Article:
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Douglass on coronavirus: 'Expect volatility but don't panic'

"Expect volatility but don't panic, would be my view, because before 12 months, I think we'll be looking back, and this event will have passed."

This is the view Magellan's Hamish Douglass delivered to the thousands of investors who packed Sydney's International Convention Centre on Friday night to hear his latest update.

With fears about the coronavirus pushing stocks closer to a bear market, Douglass adopted a relaxed tone, telling investors to sit tight and take a long-term view. He told the crowd of advisers, industry professionals, retail investors and students.

"Our best view is that this may be six times as serious as the seasonal flu.

"While [the virus] is going to affect a lot more people, I think the spread may well be less because of the extreme containment measures. But with the extreme containment measures is going to come a pretty sharp economic impact around the world, which will realistically be three to six months.

"During that period, I would expect a lot of share price volatility as people react to the headlines. I think if we look a little bit longer out, this flu or pandemic or whatever you want to describe it will have its consequences. But the economic effect is likely to pass very quickly."

Douglass avoided discussing the virus for much of the presentation, devoting his time on stage to how interest rates will affect equity valuations and the rise of the Chinese consumer.

But talk of the virus, which dominated headlines for the days leading up to the event, infected audience question time.

Magellan Global Fund Portfolio Holdings, 31/12/2019

Source: Morningstar Direct

'Buy the dips'

Douglass was more eager to share his view on opportunities in the market as global banks rush to slash interest rates to fight coronavirus.

"While people are panicking and very concerned about the short-term economic impact, what the central banks are doing, and I think they're going to go further here, is they're further reducing interest rates.

"So, when we come out of this, we're going to be even in a lower interest rate world, which is supportive of higher valuations. Once you've lowered, the cost of lifting interest rates is very high. This has a very interesting dynamic for valuations when people's panic stops.

"If there are any severe dips here, my advice to people would be buy, and just expect more volatility. You're very unlikely to pick the bottom of any of the sort of ups and downs. But I expect when we get some calm water, some of the businesses will be reflecting the low interest right, which is kind of a benefit to all this uncertainty."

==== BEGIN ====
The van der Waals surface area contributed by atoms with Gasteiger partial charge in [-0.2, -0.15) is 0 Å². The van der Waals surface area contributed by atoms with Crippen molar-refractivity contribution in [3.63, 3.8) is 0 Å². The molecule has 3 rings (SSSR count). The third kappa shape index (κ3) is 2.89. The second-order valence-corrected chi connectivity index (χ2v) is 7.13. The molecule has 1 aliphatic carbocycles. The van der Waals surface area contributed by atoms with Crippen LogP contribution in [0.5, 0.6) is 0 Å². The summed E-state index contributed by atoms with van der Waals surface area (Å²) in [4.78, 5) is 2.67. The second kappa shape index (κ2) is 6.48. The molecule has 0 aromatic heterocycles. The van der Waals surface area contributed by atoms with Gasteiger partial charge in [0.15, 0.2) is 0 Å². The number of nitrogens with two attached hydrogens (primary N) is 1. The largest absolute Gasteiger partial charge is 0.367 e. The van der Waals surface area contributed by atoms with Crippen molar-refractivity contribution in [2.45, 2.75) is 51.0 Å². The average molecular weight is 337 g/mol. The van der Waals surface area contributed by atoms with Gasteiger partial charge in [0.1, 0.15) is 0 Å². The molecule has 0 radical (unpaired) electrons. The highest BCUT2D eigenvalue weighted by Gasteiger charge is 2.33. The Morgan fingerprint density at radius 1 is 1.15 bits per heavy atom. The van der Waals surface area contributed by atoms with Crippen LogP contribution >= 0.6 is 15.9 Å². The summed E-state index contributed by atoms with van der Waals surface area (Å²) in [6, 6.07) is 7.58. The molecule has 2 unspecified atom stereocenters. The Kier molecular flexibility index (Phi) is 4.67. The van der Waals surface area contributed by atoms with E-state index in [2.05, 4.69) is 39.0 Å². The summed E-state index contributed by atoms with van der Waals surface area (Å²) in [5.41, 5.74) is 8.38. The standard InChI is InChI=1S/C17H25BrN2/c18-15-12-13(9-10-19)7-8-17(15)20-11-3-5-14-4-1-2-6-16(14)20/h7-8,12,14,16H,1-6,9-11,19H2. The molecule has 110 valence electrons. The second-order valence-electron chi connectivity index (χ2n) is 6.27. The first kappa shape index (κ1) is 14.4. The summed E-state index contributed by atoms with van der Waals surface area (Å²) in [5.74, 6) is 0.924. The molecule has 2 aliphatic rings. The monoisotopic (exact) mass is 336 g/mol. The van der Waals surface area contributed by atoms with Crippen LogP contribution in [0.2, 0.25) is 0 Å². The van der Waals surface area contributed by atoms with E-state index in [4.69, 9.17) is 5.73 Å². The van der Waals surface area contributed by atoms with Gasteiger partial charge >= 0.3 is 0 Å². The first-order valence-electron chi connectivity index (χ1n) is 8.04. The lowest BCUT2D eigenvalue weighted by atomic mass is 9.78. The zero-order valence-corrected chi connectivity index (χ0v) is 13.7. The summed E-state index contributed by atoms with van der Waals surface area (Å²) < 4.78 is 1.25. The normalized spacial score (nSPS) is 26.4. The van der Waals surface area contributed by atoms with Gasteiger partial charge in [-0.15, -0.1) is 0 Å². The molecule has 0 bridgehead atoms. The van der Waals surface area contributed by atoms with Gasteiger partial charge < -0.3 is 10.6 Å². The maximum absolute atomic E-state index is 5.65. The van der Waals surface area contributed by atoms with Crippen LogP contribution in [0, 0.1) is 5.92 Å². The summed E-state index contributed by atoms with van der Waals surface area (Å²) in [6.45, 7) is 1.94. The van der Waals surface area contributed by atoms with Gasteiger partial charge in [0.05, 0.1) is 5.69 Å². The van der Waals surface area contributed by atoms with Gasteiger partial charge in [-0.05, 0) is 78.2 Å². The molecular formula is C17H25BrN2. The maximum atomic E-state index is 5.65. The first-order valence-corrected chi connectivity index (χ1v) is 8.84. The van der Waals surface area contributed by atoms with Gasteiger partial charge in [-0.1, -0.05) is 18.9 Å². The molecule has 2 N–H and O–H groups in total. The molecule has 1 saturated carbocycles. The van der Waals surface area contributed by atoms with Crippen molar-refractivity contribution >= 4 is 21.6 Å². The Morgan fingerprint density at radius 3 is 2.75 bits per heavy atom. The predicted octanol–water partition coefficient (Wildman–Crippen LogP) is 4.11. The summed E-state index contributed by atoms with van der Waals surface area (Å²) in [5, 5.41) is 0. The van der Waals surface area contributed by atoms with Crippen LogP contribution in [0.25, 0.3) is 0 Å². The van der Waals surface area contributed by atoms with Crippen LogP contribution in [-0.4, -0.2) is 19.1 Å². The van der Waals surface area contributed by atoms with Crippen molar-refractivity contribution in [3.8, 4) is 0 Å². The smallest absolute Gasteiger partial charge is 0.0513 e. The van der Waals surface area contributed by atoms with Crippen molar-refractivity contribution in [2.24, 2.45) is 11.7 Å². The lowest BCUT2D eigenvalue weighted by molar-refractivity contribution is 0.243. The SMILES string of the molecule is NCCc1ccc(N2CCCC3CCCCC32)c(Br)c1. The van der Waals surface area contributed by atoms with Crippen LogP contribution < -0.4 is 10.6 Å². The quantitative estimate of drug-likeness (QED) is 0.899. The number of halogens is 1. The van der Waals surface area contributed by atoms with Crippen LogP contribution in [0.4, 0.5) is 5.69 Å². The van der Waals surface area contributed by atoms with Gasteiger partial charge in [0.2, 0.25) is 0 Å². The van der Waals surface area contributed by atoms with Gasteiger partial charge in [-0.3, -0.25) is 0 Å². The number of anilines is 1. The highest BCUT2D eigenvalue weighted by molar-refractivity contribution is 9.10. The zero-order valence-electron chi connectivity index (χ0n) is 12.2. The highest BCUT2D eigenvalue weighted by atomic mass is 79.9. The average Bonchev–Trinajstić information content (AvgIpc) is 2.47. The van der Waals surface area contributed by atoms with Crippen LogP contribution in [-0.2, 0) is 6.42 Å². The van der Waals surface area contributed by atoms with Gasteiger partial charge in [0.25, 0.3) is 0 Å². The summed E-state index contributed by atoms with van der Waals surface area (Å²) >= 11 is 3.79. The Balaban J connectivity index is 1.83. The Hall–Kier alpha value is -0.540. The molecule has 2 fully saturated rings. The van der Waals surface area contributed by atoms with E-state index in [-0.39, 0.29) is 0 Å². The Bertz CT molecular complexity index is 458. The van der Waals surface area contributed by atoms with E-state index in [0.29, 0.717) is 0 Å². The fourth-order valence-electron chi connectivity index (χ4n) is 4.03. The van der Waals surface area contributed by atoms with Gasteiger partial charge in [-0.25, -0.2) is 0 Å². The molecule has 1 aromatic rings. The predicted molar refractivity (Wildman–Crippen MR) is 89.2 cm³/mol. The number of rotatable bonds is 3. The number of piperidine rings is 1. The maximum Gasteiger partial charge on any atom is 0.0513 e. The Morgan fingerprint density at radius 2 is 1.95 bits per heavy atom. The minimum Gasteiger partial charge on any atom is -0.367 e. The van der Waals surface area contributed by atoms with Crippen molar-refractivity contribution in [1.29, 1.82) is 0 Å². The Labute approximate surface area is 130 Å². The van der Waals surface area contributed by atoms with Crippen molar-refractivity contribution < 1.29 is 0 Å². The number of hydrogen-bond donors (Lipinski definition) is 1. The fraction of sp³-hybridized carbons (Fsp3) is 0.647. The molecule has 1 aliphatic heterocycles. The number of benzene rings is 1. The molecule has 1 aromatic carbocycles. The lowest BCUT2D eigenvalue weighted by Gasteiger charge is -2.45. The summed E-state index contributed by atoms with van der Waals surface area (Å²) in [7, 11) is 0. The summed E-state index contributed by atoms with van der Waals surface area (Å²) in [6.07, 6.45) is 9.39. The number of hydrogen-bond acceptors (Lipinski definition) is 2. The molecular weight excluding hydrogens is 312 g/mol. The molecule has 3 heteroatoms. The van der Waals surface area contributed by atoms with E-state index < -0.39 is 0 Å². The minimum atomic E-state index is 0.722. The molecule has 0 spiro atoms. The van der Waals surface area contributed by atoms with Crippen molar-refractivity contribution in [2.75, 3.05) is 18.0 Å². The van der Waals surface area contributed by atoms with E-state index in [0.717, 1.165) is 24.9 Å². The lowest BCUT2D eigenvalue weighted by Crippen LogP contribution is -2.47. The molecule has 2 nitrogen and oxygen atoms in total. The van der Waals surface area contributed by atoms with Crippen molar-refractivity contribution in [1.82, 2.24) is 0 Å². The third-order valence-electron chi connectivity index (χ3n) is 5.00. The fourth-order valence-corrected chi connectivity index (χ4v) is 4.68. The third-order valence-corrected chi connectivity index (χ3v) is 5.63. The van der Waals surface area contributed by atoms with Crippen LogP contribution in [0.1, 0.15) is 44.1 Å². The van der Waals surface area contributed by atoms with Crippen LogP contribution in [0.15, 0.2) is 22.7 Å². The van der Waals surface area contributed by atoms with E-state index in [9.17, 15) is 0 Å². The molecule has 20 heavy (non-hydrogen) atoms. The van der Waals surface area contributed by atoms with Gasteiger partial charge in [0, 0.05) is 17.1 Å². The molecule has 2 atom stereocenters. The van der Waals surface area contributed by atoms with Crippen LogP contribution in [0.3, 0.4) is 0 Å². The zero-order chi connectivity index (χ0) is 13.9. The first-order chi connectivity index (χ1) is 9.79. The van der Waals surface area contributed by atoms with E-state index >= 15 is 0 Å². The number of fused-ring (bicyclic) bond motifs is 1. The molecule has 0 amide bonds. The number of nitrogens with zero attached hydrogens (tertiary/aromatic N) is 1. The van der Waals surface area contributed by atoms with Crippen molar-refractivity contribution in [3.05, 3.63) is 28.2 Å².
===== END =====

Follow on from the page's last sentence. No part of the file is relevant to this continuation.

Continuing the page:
Magellan sees opportunity in China

Investing in China is clearly on Douglass's mind following the Magellan Financial Group’s first direct investment into the rising global power, with a 6.5% holding in Chinese online platform Alibaba. It also invests in other Chinese-market linked companies such as coffee giant Starbucks and luxury French brand LVMH Moët Hennessy – Louis Vuitton.

On stocks within his own portfolio, Douglass acknowledged that things could get ugly in the short term, but insists he is doing nothing to fundamentally change the portfolio.

"Starbucks closed half their stores in China. It's just said it's going to have a severe impact on the China business in the next three months. We know that. Its share price has been affected somewhat. But in 12 months' time, it won't have any real impact on the long-term value of a Starbucks or a Louis Vuitton."

Within the Magellan Global Fund, Douglass has taken major bets on several US tech names including Microsoft, Facebook and Alphabet, and payments giants Mastercard and Visa.

Starbucks and Alibaba both provided personalised video presentations for the roadshow. Starbucks plans to open a new store every 15 hours in China between now and 2022, Starbucks Chief Executive Kevin Johnson told the audience.

Magellan Global, Asset Allocation, 2015 - 2019

Source: Morningstar Direct

None of the Magellan Global Fund's top 10 holdings (at 31 December 2019), excluding cash, has been spared from the virus. The worst hit is Facebook, down 16% over the last month. NASDAQ is down 16.5% for the month, and the SPDR S&P 500 ETF, a proxy for the S&P 500 Index, is down 13.8%.

Magellan Global has slowly reduced its cash position over the last two years, from highs of 18.35% in mid-2018 to just under 6% at the end of 2019.

 

Emma Rapaport is Editor of Morningstar.com.au. The author attended 'The Great Repression: Magellan Investor Evening Series' on 6 March 2020 as a guest of Magellan.

Hamish Douglass is Co-Founder, Chairman and Chief Investment Officer of Magellan Asset Management, a sponsor of Firstlinks.

 

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